Jim Salisbury of NBC Sports Philadelphia reports that Phillies officials had discussions about potentially moving Nick Pivetta to the bullpen. If the circumstances were right, manager Gabe Kapler said, “It’s something we’ll consider.”
Pivetta, 26, was recently sent down to Triple-A Lehigh Valley after posting an ugly 8.35 ERA in his first four starts of the season. Going into the season, Pivetta was a popular candidate for a breakout. In his most recent start for the IronPigs, Pivetta struck out 14 batters over six innings. Doing that at the major league level, however, is a much different story.
The Phillies have been bitten by the injury bug, as Vìctor Arano, Tommy Hunter, and David Robertson are all on the injured list. Despite that, the Phillies’ aggregate 4.27 bullpen ERA ranks 13th across baseball.
On Sunday, we learned that while the Nationals would continue to pay their minor leaguers throughout the month of June, their weekly stipend would be lowered by 25 percent, from $400 to $300. In an incredible act of solidarity, Nationals reliever Sean Doolittle and his teammates put out a statement, saying they would be covering the missing $100 from the stipends.
After receiving some criticism, the Nationals reversed course, agreeing to pay their minor leaguers their full $400 weekly stipend.
Doolittle and co. have not withdrawn their generosity. On Wednesday, Doolittle released another statement, saying that he and his major league teammates would continue to offer financial assistance to Nationals minor leaguers through the non-profit organization More Than Baseball.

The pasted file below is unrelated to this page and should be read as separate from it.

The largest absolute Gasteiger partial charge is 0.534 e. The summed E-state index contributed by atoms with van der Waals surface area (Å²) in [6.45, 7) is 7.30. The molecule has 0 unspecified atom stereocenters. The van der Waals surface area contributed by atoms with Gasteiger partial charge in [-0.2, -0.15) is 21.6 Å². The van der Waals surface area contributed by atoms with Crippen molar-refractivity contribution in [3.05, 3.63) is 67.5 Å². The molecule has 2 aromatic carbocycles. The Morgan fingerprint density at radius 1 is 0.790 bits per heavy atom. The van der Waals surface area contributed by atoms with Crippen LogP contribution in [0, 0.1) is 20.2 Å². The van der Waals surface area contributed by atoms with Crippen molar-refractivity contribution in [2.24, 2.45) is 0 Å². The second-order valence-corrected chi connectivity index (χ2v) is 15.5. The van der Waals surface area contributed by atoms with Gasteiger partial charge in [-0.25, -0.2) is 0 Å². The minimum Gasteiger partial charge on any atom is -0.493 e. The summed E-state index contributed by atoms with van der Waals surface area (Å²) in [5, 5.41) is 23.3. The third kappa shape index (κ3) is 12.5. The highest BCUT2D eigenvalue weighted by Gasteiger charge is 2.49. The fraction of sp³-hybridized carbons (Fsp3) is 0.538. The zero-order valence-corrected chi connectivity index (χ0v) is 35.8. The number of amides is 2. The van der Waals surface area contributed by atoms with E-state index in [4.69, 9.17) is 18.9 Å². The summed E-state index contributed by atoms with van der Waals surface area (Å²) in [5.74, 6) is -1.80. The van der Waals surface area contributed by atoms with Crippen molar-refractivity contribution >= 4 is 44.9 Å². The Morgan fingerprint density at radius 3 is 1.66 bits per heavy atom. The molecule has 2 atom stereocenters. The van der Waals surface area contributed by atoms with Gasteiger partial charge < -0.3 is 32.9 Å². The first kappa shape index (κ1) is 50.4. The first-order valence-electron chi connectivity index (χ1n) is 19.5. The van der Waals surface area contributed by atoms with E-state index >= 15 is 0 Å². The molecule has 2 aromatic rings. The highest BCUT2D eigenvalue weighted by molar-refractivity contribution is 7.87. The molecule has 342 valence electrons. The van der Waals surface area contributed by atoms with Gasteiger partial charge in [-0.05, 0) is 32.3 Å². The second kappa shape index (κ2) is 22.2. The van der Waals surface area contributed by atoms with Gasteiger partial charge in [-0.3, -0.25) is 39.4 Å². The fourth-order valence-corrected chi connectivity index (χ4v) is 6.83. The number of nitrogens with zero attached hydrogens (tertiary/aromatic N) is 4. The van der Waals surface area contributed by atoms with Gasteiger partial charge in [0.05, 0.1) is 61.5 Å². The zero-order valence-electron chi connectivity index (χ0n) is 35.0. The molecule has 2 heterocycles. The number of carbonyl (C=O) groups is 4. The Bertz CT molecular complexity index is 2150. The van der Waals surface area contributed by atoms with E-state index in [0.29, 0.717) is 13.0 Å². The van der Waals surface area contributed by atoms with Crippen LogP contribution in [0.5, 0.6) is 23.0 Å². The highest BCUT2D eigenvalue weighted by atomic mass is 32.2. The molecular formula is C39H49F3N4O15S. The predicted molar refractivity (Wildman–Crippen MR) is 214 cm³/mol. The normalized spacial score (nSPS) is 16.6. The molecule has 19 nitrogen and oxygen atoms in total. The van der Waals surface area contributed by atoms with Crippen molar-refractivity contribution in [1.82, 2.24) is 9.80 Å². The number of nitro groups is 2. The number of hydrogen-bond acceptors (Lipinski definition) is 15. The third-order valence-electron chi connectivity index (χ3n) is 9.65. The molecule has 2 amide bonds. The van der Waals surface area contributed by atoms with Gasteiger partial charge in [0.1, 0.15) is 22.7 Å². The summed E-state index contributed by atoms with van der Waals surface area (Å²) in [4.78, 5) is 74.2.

The full statement:
Washington Nationals players were excited to learn that our minor leaguers will continue receiving their full stipends. We are grateful that efforts have been made to restore their pay during these challenging times.
We remain committed to supporting them. Nationals players are partnering with More Than Baseball to contribute funds that will offer further assistance and financial support to any minor leaguers who were in the Nationals organization as of March 1.
We’ll continue to stand with them as we look forward to resuming our 2020 MLB season.
Kudos to Doolittle and the other Nationals continuing to offer a helping hand in a trying time. The players shouldn’t have to subsidize their employers’ labor expenses, but that is the world we live in today.